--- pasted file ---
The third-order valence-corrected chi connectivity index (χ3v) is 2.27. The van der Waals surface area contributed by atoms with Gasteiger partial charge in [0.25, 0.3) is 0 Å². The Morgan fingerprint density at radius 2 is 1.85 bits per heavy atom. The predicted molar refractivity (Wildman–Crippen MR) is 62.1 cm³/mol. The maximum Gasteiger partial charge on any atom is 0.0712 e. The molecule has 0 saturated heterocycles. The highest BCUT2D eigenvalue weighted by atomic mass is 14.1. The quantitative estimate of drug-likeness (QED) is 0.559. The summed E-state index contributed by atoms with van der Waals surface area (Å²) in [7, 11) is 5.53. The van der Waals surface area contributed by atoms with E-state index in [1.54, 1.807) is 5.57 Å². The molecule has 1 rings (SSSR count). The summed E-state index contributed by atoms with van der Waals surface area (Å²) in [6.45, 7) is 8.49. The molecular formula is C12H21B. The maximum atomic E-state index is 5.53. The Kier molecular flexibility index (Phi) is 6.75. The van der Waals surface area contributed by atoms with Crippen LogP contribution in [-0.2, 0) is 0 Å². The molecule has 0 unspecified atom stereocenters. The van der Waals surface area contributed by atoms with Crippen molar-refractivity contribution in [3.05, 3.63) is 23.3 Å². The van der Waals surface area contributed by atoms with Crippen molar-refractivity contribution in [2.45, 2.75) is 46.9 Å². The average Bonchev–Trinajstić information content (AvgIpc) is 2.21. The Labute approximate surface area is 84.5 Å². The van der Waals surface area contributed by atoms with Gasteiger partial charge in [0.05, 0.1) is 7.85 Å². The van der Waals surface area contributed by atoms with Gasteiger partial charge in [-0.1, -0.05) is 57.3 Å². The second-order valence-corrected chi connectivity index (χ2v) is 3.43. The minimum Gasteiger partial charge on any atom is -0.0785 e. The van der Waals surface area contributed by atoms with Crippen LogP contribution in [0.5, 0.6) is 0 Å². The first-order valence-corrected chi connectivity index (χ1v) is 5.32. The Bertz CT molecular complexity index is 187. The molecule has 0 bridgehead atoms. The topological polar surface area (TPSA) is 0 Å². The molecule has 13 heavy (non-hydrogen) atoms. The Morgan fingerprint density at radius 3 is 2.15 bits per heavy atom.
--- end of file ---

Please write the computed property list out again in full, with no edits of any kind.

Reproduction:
The third-order valence-corrected chi connectivity index (χ3v) is 2.27. The van der Waals surface area contributed by atoms with Gasteiger partial charge in [0.25, 0.3) is 0 Å². The Morgan fingerprint density at radius 2 is 1.85 bits per heavy atom. The predicted molar refractivity (Wildman–Crippen MR) is 62.1 cm³/mol. The maximum Gasteiger partial charge on any atom is 0.0712 e. The molecule has 0 saturated heterocycles. The highest BCUT2D eigenvalue weighted by atomic mass is 14.1. The quantitative estimate of drug-likeness (QED) is 0.559. The summed E-state index contributed by atoms with van der Waals surface area (Å²) in [7, 11) is 5.53. The van der Waals surface area contributed by atoms with E-state index in [1.54, 1.807) is 5.57 Å². The molecule has 1 rings (SSSR count). The summed E-state index contributed by atoms with van der Waals surface area (Å²) in [6.45, 7) is 8.49. The molecular formula is C12H21B. The maximum atomic E-state index is 5.53. The Kier molecular flexibility index (Phi) is 6.75. The van der Waals surface area contributed by atoms with Crippen LogP contribution in [-0.2, 0) is 0 Å². The molecule has 0 unspecified atom stereocenters. The van der Waals surface area contributed by atoms with Crippen molar-refractivity contribution in [3.05, 3.63) is 23.3 Å². The van der Waals surface area contributed by atoms with Crippen molar-refractivity contribution in [2.45, 2.75) is 46.9 Å². The average Bonchev–Trinajstić information content (AvgIpc) is 2.21. The Labute approximate surface area is 84.5 Å². The van der Waals surface area contributed by atoms with Gasteiger partial charge in [0.05, 0.1) is 7.85 Å². The van der Waals surface area contributed by atoms with Gasteiger partial charge in [-0.1, -0.05) is 57.3 Å². The second-order valence-corrected chi connectivity index (χ2v) is 3.43. The minimum Gasteiger partial charge on any atom is -0.0785 e. The van der Waals surface area contributed by atoms with Crippen LogP contribution in [0.5, 0.6) is 0 Å². The first-order valence-corrected chi connectivity index (χ1v) is 5.32. The Bertz CT molecular complexity index is 187. The molecule has 0 bridgehead atoms. The topological polar surface area (TPSA) is 0 Å². The molecule has 13 heavy (non-hydrogen) atoms. The Morgan fingerprint density at radius 3 is 2.15 bits per heavy atom.